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Ulmer: Senators choose politics over principle

Ulmer: Senators choose politics over principle

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As predicted my recent lecture, principle versus politics had no effect whatsoever on Senator Hoeven or Senator Cramer’s vote on impeaching Donald Trump. Both my loyal readers should recall that I had great hopes that our senators would come down on the side of principle but once again both of them have escaped the honor of being profiles in courage by choosing politics over principle.

I know both of these guys. I met Hoeven when Gov. Sinner appointed him to run the Bank of North Dakota. At one point John thought he’d run for governor as a Democrat but rumor has it that his dad convinced him that he was a Republican. I’ve worked with John when he was governor and senator; he’s a nice guy who sticks with the party line.

Cramer and I go back to times before John was a known quantity. Governor Schafer appointed Kevin to head of North Dakota Tourism Department where he did a good job helping us get Fort Lincoln underway and then he was appointed public service commissioner and eventually elevated himself to where he is today.

Although I’ve disagreed more than agreed with them, neither of these guys wants to leave this place worse off than they found it. Their jobs as U.S. senators are filled with all sorts of challenging trepidation, but most of their work is pretty mundane. However thanks to the auspices of their office they get to decide significant moments in history that demand a strong moral compass based on principles that are more important than their political careers. In the case of impeaching Donald Trump they set principle aside and voted to preserve their tenure. Although North Dakota voters aren’t likely to sanction either of them, history will remember both of them for their vote to ignore a president who lied and manipulated his followers into a murderous insurrection by falsely getting them to believe that his reelection was stolen.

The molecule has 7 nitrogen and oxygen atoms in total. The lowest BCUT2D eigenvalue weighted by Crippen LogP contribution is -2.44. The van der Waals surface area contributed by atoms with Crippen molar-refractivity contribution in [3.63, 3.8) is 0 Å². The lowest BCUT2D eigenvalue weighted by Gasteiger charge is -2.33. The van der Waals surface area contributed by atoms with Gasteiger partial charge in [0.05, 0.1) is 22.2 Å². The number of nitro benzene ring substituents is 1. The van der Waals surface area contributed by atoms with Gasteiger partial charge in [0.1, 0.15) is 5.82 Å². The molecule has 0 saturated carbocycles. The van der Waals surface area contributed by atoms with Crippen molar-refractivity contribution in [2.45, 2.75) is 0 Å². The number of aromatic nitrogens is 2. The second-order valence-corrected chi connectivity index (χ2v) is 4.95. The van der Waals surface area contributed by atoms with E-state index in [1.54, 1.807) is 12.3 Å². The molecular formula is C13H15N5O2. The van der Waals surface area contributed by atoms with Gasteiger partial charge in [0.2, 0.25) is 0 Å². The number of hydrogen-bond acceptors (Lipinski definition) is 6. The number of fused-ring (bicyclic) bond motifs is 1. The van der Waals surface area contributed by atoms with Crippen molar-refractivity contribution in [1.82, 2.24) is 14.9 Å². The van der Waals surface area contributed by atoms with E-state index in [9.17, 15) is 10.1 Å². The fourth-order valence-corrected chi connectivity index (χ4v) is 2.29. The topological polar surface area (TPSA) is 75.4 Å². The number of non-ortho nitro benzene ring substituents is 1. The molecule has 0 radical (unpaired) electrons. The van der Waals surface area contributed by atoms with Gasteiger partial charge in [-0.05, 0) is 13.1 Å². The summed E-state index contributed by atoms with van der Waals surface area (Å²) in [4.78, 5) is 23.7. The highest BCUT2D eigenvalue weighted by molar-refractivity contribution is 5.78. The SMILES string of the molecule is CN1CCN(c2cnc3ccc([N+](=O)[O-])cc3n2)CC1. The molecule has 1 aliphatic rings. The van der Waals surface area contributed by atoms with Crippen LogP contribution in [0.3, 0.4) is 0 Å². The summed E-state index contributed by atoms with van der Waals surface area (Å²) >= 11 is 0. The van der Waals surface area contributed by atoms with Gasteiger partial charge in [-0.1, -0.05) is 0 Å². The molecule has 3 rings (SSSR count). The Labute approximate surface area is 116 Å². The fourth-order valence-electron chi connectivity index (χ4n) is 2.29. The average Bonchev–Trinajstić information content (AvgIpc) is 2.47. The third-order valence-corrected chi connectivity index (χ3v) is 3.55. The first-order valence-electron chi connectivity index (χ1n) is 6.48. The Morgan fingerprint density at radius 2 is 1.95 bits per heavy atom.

Unlike most Americans who still have to work to make a living, I had the time to watch the entire impeachment process. As such there was no question in my mind that the 43 Republican senators who voted to ignore Trump’s egregious actions had made up their mind before the trial even started. Hoeven was one of them because he even ducked out of an afternoon hearing to prove my point. Senators were seated as jurors and therefore required to be present in the room during the hearings. If this had been a normal trial, the judge would have cited Hoeven for contempt.

Cramer on the other hand has always been a heavy duty Trump supporter, but he did sit through and participate in the trial even though his mind was made up long before the trial occurred.

I found it interesting that Senator McConnell lambasted Trump but voted to exonerate him. The Senate majority leader somehow managed to delay the hearings until Trump and the senator were out of office and then blamed the Democrats for making it unconstitutional to convict a person that was no longer in office. It seems to define hypocrisy (like a needle that heads one way while pointing to another) but his actions allowed his caucus to head for political cover under the claim that it’s unconstitutional to impeach a former president thus exonerating Trump. Then McConnell told us in no uncertain terms that Trump is guilty of inciting an insurrection. But that’s politics and that’s what’s wrong with politicians that come down on the side of politics as opposed to principle. McConnell had to save his members from the wrath of Trump’s base.

In politics I’ve learned to agree where I can, disagree where I have to and do my best to walk away friends because tomorrow we might need each other. So I’ve once again disagreed with the results of Trump’s impeachment and done my best to express my feelings to my representatives in Congress. Here’s hoping that all of us can do better in the days ahead. 

Dan Ulmer is a parent, grandparent, as well as a retired teacher, counselor, politician, lobbyist, public employee, nonprofit executive and opinionated citizen who believes that we need to do what we can to leave the world better off than we found it.

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